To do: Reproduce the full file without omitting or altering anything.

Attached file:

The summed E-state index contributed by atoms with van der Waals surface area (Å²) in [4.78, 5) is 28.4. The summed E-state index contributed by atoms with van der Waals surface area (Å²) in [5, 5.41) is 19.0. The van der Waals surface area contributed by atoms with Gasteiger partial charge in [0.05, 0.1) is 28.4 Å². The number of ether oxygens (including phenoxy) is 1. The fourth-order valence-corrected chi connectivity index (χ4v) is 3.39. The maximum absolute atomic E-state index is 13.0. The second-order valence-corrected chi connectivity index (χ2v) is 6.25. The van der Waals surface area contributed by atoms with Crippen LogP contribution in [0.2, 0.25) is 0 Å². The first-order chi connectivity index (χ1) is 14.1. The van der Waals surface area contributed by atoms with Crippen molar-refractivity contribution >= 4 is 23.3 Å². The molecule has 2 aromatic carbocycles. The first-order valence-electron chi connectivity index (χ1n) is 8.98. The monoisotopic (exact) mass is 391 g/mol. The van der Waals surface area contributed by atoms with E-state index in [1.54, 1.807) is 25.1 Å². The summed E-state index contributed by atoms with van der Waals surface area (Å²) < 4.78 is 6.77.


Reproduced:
The summed E-state index contributed by atoms with van der Waals surface area (Å²) in [4.78, 5) is 28.4. The summed E-state index contributed by atoms with van der Waals surface area (Å²) in [5, 5.41) is 19.0. The van der Waals surface area contributed by atoms with Gasteiger partial charge in [0.05, 0.1) is 28.4 Å². The number of ether oxygens (including phenoxy) is 1. The fourth-order valence-corrected chi connectivity index (χ4v) is 3.39. The maximum absolute atomic E-state index is 13.0. The second-order valence-corrected chi connectivity index (χ2v) is 6.25. The van der Waals surface area contributed by atoms with Crippen LogP contribution in [0.2, 0.25) is 0 Å². The first-order chi connectivity index (χ1) is 14.1. The van der Waals surface area contributed by atoms with Crippen molar-refractivity contribution >= 4 is 23.3 Å². The molecule has 2 aromatic carbocycles. The first-order valence-electron chi connectivity index (χ1n) is 8.98. The monoisotopic (exact) mass is 391 g/mol. The van der Waals surface area contributed by atoms with E-state index in [1.54, 1.807) is 25.1 Å². The summed E-state index contributed by atoms with van der Waals surface area (Å²) < 4.78 is 6.77.